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Badger Coiulee Power Line meetings coninue

For four years Wisconsin residents have argued the benefits and drawbacks of high-voltage power transmission crossing the center of the state through Juneau County.

A few groups have opposed the corridor, saying it’s not needed and will commit the state to generating more electricity by burning coal when additional efficiencies are needed.

Now it appears that they have an ally in the mayor of Mauston.

“It offers absolutely nothing and property values will go down,” Brian McGuire recently told the Mauston Common Council.”Personally I don’t want to pay for it.”

Mauston City Administrator Nathan Thiel agreed.

“Our primary concern is it cutting our business district in half,” Thiel said. “For us it’s a lose-lose.”

The Badger Coulee transmission line project, which will cost about $540 million, is backed by American Transmission Co. and Xcel Energy. Those companies say the power line, which will cross the state from Madison to La Crosse, is needed to improve the overall power grid in Wisconsin and the Midwest.

The project has been pending for at least four years. If it’s approved, construction will not start for another two years; the line will not be in service until 2018.

Maps provided by the power companies show two potential routes.

One version would run alongside Interstate 90, while the other route would head west from the interstate north of Lyndon Station along county Highway O. It would then run south of Elroy, and continue past Ontario and the Wildcat Mountain State Park.

Mauston city officials who object to the project are on the same side of the question as SOUL of Wisconsin (Save Our Unique Lands), which also objects to the power line, but for different reasons. City officials believe construction of the power-line corridor will remove potentially valuable land near I-90 from any chance of development. SOUL members say they object because they don’t like the area being dependent on another major power line.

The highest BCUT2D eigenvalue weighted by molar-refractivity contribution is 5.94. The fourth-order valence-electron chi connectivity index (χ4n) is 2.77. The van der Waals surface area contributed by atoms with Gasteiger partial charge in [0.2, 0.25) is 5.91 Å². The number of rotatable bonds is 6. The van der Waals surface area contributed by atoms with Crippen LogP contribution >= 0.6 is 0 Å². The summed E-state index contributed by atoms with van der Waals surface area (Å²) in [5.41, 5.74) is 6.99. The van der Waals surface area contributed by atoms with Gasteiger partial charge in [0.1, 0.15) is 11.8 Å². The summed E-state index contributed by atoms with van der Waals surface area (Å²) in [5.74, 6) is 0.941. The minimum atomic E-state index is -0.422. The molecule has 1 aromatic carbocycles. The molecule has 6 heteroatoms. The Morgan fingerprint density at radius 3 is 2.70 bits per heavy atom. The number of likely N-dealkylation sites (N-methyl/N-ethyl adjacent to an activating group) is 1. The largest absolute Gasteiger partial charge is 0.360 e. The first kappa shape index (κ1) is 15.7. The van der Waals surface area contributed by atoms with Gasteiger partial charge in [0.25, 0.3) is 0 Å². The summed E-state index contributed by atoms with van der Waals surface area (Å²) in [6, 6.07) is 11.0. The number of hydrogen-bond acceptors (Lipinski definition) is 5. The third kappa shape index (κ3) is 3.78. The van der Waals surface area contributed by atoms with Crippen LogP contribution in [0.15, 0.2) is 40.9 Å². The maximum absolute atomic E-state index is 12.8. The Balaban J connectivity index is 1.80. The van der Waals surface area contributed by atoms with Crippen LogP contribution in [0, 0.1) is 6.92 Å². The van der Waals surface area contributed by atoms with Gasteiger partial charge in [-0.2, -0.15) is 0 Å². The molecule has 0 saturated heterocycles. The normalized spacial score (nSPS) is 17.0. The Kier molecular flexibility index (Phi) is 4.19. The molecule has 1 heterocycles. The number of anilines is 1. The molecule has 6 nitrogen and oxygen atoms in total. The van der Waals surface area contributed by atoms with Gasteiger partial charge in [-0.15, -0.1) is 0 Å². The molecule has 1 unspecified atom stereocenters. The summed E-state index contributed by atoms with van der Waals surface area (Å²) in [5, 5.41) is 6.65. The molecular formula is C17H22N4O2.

“We don’t think this line is the best avenue for future energy policy,” said Joan Kent, who speaks for SOUL.

Kaya Freiman, a spokesperson for American Transmission Co., one of the line’s developers, said the line will use renewable energy from other states including wind power from the west. She said the line’s high capacity also will help the utility purchase power produced at a low cost from other areas.

SOUL members say they worry about the line’s impact on property values, adding that previous high-power lines have depressed the value of nearby property.

Freiman said that the lines’ developers will seek easements and will not purchase land where the power line will run. Property owners will be compensated, she said. The line will use a corridor about 150 feet wide. Some trees will be removed to make room for the line, but Freiman noted the company has sponsored tree-planting programs in Wisconsin.

The latest in a very long series of public “scoping” meetings on the line will come to the Juneau County area in June.

Hearings will be held June 5 at the Kalahari Resorts in Wisconsin Dells at 1305 Kalahari drive, and on June 10 in Tomah at the Best Western Motel, 1017 East McCoy Boulevard.